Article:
A goal for next year is to build in greater cultural relevancy with regard to teaching. Since I'll be teaching mostly math and STEAM, I'm thinking about what that will look like.
Gloria Ladson-Billings describes cultural relevant teaching as "a pedagogy that empowers students intellectually, socially, emotionally, and politically by using cultural referents to impart knowledge, skills, and attitudes."
As I develop math lessons over the summer, I'll think about and apply Ladson-Billing's definition. For starters, students will learn about and practice the use of important math vocabulary, resources, practice, and patterns related to "Numbers that Define You." Beginning with this curriculum will give students a chance to introduce themselves, their culture, and what's important to them during initial math class share and endeavor. We'll highlight this number work by posting the results in the classroom and halls as a reminder of who we are as defined by the students and their number work.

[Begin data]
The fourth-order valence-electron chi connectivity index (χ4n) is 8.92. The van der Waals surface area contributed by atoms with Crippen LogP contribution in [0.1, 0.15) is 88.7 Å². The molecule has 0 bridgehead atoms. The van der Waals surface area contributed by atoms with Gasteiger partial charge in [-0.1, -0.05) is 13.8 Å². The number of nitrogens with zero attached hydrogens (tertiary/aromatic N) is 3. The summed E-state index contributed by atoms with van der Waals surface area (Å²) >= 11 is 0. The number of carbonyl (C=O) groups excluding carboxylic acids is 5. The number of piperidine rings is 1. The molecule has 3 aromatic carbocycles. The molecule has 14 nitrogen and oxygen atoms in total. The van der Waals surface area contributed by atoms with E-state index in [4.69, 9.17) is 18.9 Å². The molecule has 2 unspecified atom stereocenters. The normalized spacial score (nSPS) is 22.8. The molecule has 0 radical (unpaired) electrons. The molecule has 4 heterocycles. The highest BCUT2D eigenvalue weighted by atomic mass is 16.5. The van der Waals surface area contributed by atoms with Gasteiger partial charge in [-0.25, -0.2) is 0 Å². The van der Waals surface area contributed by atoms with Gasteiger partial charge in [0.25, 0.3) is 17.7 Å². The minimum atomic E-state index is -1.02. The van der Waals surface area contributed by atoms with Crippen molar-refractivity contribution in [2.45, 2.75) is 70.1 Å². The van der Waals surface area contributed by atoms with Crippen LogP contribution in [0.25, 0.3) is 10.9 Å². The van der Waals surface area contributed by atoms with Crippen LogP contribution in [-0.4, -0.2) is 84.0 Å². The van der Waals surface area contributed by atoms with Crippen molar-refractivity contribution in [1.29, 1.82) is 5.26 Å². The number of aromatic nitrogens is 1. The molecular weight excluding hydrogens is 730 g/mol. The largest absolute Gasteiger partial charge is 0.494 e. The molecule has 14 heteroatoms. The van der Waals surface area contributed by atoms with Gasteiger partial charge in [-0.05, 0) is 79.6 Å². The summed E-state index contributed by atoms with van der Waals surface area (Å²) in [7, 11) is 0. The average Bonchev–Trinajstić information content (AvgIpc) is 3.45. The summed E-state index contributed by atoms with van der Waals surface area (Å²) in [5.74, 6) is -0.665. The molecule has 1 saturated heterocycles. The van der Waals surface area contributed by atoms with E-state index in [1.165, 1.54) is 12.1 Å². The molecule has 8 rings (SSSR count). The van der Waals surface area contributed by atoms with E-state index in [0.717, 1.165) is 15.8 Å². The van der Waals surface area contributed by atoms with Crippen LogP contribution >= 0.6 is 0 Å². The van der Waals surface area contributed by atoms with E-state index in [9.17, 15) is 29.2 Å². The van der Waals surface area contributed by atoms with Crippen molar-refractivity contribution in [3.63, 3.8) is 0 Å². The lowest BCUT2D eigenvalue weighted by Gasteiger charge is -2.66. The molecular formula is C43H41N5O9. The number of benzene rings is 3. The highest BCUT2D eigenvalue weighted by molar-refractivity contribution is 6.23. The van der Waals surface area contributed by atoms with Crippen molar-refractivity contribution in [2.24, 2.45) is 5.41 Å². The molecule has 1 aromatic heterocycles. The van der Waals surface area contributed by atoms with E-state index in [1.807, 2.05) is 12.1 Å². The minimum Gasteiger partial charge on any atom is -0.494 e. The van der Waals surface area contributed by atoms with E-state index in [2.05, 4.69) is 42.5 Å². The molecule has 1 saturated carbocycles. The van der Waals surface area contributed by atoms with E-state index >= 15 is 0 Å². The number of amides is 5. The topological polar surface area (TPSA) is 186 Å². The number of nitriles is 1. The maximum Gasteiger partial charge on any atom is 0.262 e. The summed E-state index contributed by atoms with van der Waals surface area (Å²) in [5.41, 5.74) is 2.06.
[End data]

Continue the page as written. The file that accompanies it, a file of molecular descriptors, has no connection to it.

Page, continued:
Later as we examine the numbers 0-12, we'll watch films and engage in practice that bring us on a global journey related to math history and introduce each other to the significance each of those numbers plays in our own world and the world of our families.
These are good first steps with regard to becoming a culturally relevant math class. Later, once I have a good sense of my class's collective and individual cultures, I'll begin to employ more cultural referents that relate to students' lives and experience during our study of specific math concepts, skills, and knowledge. This will make the learning stick and empower each learner's role as an active, positive, needed member of our math/STEAM communities.
Related Edutopia Article
Response that fits this post from a colleague on Twitter: